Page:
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I have a Vyatta router with eth0 and eth1 on the same network segment ex. 99.99.99.0/24 where eth0 is .1 and eth1 is .2 and this is the wan network segment.

The traffic to the default gateway is through eth0.

Also there is an internal network ex. 1.1.1.0/24 with an email server on it .10.

What I want to achieve is all the internal traffic to be NAT-ed through eth0 except the mail traffic wHich I want to be through eth1.

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It's possible using Policy Based Routing (PBR).

But the fact you have 2 interfaces in the same network makes it difficult because you cannot choose witch interface the router will use to reach the next-hop and you can only specify it by IP (and not interface) in Vyatta PBR.

Why do you have both interface in the same LAN? It will cause many issues.

At least you could have one interface with IP in the 99.99.99.0/24 network and the other interface with IP in the 1.1.1.0/24.

Even if both are actually in the same network segment that would dramatically simplify the configuration...

Edit :

OK misunderstood where the 1.1.1.0/24 was placed. The question remains... why?

This is not a good setup. Whatever the reason behind having 2 interfaces in the same IP network is, there should be a better solution.

In this configuration I don't see how to achieve what you want.

If you set another network between Vyatta eth1 and your gateway (a /30 for example) , then you can do it.

Edit 2 following last comment :

If you want to have your email server NATed to a different IP, to avoid blacklisting, then it's easy to do without bothering with 2 interfaces. You don't even have to set the IP on the interface, it works with nat rules only.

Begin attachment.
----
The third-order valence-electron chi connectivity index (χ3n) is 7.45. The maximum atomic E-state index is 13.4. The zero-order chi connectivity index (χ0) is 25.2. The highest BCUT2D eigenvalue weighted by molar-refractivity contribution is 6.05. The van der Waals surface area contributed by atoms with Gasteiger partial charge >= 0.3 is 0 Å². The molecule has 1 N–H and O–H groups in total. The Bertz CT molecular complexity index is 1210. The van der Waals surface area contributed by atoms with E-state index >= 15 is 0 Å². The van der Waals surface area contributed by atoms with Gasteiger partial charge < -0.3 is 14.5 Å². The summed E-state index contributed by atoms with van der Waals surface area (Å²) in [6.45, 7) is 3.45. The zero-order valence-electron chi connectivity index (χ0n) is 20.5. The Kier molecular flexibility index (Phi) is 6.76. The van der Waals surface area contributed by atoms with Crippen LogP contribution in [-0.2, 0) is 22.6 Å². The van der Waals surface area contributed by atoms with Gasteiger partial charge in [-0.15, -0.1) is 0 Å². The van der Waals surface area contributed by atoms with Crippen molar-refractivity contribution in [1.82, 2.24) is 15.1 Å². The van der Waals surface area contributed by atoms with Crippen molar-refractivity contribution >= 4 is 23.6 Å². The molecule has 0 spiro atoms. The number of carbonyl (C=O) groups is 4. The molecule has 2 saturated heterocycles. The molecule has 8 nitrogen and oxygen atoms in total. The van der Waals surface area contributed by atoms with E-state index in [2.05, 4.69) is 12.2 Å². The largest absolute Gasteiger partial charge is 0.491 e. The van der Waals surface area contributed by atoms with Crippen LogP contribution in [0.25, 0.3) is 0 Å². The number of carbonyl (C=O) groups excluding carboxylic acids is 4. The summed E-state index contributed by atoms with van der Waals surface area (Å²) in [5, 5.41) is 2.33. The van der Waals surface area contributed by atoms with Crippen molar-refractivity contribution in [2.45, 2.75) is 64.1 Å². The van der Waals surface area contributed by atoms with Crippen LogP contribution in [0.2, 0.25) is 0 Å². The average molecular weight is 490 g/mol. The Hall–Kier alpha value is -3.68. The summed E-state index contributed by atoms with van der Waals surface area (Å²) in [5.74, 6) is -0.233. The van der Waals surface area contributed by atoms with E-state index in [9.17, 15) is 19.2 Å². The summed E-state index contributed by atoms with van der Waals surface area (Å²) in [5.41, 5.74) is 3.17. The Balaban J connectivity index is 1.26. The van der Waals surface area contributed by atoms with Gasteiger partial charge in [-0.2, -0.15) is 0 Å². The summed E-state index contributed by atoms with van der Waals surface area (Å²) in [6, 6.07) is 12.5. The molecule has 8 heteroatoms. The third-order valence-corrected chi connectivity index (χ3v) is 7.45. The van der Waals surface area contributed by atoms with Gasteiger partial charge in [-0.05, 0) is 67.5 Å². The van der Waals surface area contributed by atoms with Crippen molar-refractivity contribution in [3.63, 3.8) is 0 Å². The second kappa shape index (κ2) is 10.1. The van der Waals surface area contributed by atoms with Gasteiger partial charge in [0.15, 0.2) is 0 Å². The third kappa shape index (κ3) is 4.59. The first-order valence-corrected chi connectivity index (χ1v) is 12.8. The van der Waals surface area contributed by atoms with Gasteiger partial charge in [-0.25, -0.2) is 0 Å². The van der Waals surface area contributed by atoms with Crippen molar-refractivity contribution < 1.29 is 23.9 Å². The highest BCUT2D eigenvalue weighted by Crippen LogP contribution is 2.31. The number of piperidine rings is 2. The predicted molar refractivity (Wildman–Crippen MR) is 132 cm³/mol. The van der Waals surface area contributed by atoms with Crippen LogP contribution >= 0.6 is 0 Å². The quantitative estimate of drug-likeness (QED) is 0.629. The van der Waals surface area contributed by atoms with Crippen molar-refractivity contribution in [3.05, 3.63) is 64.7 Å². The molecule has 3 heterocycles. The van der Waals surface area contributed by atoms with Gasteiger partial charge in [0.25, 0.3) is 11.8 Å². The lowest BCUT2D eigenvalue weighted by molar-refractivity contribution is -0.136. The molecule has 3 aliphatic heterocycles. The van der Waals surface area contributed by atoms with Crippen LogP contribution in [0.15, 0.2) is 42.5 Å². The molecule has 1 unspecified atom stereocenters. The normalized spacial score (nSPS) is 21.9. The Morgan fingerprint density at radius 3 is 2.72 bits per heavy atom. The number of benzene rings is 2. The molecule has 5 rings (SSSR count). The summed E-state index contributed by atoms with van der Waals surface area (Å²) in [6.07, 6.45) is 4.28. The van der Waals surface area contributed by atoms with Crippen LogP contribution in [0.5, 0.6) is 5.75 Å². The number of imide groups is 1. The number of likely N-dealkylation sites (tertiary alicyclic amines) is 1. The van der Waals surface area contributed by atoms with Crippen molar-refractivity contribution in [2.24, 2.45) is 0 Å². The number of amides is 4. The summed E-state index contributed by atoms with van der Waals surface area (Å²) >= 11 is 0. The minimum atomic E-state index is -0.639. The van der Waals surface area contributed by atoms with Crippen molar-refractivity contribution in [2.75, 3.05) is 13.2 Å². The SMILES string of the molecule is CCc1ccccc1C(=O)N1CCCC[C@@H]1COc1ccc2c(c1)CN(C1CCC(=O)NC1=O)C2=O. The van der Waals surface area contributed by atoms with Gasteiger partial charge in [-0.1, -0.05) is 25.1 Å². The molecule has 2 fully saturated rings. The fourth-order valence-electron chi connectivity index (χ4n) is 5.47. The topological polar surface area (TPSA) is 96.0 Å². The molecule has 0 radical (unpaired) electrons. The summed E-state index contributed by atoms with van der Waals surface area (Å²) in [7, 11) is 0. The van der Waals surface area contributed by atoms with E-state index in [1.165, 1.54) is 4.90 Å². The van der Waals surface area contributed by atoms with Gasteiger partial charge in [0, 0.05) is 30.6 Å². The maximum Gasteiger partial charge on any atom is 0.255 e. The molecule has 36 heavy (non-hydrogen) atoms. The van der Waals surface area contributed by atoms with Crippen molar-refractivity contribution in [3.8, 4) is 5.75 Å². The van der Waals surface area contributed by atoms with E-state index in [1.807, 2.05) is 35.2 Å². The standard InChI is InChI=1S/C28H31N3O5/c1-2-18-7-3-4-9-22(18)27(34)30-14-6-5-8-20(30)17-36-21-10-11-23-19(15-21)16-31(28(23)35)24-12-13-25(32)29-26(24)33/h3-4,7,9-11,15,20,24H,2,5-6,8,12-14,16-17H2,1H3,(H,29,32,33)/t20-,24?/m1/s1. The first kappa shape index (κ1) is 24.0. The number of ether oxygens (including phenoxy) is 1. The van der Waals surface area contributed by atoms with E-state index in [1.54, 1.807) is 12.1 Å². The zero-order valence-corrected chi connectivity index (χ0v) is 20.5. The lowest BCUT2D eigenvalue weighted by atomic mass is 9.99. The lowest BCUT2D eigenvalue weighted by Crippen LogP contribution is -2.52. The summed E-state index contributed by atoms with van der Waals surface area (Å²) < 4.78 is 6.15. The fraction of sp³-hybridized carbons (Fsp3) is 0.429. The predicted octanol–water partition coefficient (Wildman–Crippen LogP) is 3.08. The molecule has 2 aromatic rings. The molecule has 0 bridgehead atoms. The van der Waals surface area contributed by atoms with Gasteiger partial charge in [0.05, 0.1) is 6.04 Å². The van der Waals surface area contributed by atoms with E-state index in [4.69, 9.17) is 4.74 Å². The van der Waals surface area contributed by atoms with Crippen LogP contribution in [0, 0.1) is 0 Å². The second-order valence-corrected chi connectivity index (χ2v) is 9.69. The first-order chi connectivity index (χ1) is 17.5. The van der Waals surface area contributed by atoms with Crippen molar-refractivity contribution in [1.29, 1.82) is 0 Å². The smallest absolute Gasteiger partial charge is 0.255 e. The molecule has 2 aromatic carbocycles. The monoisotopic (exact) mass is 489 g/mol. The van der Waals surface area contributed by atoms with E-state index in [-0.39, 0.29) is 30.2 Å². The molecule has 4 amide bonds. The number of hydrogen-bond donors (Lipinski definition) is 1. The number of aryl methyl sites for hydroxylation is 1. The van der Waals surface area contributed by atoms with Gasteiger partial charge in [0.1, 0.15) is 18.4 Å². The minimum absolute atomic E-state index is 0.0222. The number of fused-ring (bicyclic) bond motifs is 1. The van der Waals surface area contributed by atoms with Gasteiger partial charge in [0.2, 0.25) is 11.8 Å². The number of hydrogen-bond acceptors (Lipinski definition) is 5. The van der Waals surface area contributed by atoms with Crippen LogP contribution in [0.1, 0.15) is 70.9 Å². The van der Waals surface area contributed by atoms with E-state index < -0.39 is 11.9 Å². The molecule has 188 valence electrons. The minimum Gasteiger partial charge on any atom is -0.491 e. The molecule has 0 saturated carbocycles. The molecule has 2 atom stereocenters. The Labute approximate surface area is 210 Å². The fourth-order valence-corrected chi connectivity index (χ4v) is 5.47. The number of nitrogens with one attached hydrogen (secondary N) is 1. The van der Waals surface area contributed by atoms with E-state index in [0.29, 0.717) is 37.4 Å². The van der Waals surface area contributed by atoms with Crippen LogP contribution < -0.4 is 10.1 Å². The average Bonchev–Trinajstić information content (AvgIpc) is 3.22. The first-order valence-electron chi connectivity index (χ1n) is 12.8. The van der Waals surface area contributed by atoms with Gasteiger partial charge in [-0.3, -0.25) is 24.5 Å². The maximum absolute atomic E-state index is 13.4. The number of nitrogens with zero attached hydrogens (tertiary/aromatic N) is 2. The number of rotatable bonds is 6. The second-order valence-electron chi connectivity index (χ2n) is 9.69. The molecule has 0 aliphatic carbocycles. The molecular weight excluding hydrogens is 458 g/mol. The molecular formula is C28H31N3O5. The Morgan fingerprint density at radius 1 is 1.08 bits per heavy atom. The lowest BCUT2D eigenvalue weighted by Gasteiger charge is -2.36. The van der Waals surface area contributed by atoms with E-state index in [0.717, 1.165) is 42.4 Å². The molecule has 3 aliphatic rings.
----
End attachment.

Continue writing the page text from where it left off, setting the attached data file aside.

1 - remove the configuration on eth1

2 - set your nat source rule like:

rule 10 {

 description "Mail server"
 outbound-interface eth0
 source
     address 1.1.1.10/32
 translation {
     address 99.99.99.2
 }

rule 20 {

 description "all other machines"
 outbound-interface eth0
 source
     address 1.1.1.0/24
 translation {
     address 99.99.99.1
 }

You can even specify only TCP port 25 in rule 10 (add "protocol tcp" and "source port 25")

Of course, the key point here is to have the NAT rule for the mail server having a lower number than the more generic network NAT.

3 - Set a nat destination rule like:

rule 10 {

 description "Mail server"
 inboud-interface eth0
 destination
     address 99.99.99.2
     port 25  #add 80/443/110/143 if needed
 protocol tcp
 translation {
     address 1.1.1.10
  • Yeah, a drawing of your network layout might help a lot to understand that very uncommon network layout... – xpac Feb 26 '16 at 12:59
  • Here is the picture with the layout: network – rocordial Feb 26 '16 at 13:17
  • see my edit. also you can edit the initial question to provide more details, and on Stack Exchange it's better to add relevant content in the post rather to link it to avoid broken link, so the content remains available to help futur users. – JFL Feb 26 '16 at 13:36
  • Both 99... ips are on my isp network. The reason is if the 1.1.1.0 network has a virus (was a conficker in my case on an old xp sp2 box, now retired) and your main IP (99.99.99.1) get blacklisted then the mail server cannot send mail anymore. So I tried this solution. I'll try a differnet approach. Thank you! – rocordial Feb 26 '16 at 13:47
  • see my last edit for how to do this. – JFL Feb 26 '16 at 14:05

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